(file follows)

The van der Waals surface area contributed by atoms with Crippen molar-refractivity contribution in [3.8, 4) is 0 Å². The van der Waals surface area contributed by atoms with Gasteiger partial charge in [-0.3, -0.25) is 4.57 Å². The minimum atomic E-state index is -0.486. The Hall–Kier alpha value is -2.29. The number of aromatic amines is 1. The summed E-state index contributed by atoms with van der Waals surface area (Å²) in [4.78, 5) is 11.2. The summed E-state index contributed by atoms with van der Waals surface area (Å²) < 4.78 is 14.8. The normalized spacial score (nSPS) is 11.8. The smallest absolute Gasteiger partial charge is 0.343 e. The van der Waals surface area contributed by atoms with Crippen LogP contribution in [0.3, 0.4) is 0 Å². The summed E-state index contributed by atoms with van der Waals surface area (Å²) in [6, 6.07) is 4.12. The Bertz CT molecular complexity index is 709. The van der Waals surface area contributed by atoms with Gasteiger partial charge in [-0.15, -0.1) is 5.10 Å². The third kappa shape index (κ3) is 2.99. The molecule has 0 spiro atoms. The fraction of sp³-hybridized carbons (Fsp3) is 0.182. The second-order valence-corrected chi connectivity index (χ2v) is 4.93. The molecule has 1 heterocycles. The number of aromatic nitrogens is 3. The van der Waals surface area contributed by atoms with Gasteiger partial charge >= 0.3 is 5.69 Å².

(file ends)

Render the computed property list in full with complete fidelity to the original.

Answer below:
The van der Waals surface area contributed by atoms with Crippen molar-refractivity contribution in [3.8, 4) is 0 Å². The van der Waals surface area contributed by atoms with Gasteiger partial charge in [-0.3, -0.25) is 4.57 Å². The minimum atomic E-state index is -0.486. The Hall–Kier alpha value is -2.29. The number of aromatic amines is 1. The summed E-state index contributed by atoms with van der Waals surface area (Å²) in [4.78, 5) is 11.2. The summed E-state index contributed by atoms with van der Waals surface area (Å²) < 4.78 is 14.8. The normalized spacial score (nSPS) is 11.8. The smallest absolute Gasteiger partial charge is 0.343 e. The van der Waals surface area contributed by atoms with Crippen LogP contribution in [0.3, 0.4) is 0 Å². The summed E-state index contributed by atoms with van der Waals surface area (Å²) in [6, 6.07) is 4.12. The Bertz CT molecular complexity index is 709. The van der Waals surface area contributed by atoms with Gasteiger partial charge in [-0.15, -0.1) is 5.10 Å². The third kappa shape index (κ3) is 2.99. The molecule has 0 spiro atoms. The fraction of sp³-hybridized carbons (Fsp3) is 0.182. The second-order valence-corrected chi connectivity index (χ2v) is 4.93. The molecule has 1 heterocycles. The number of aromatic nitrogens is 3. The van der Waals surface area contributed by atoms with Gasteiger partial charge >= 0.3 is 5.69 Å².